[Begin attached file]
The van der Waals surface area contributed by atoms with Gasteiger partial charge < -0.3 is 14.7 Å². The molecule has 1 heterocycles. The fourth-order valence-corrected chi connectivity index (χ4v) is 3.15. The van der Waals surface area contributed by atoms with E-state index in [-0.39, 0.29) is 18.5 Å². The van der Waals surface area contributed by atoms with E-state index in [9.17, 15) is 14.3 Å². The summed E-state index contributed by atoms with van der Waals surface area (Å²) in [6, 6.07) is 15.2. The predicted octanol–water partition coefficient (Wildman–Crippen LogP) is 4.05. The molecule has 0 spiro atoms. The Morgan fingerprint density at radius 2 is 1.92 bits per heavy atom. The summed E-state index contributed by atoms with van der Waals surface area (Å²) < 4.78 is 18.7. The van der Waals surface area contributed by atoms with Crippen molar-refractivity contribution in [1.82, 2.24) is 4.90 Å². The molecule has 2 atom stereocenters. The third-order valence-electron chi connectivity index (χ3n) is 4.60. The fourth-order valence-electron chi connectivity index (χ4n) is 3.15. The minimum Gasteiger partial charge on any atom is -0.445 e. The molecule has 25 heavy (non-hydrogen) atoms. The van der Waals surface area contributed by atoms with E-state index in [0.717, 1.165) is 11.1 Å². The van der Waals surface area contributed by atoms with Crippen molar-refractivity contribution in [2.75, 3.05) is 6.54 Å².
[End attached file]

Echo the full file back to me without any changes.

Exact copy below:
The van der Waals surface area contributed by atoms with Gasteiger partial charge < -0.3 is 14.7 Å². The molecule has 1 heterocycles. The fourth-order valence-corrected chi connectivity index (χ4v) is 3.15. The van der Waals surface area contributed by atoms with E-state index in [-0.39, 0.29) is 18.5 Å². The van der Waals surface area contributed by atoms with E-state index in [9.17, 15) is 14.3 Å². The summed E-state index contributed by atoms with van der Waals surface area (Å²) in [6, 6.07) is 15.2. The predicted octanol–water partition coefficient (Wildman–Crippen LogP) is 4.05. The molecule has 0 spiro atoms. The Morgan fingerprint density at radius 2 is 1.92 bits per heavy atom. The summed E-state index contributed by atoms with van der Waals surface area (Å²) < 4.78 is 18.7. The van der Waals surface area contributed by atoms with Crippen molar-refractivity contribution in [1.82, 2.24) is 4.90 Å². The molecule has 2 atom stereocenters. The third-order valence-electron chi connectivity index (χ3n) is 4.60. The fourth-order valence-electron chi connectivity index (χ4n) is 3.15. The minimum Gasteiger partial charge on any atom is -0.445 e. The molecule has 25 heavy (non-hydrogen) atoms. The van der Waals surface area contributed by atoms with E-state index in [0.717, 1.165) is 11.1 Å². The van der Waals surface area contributed by atoms with Crippen molar-refractivity contribution in [2.75, 3.05) is 6.54 Å².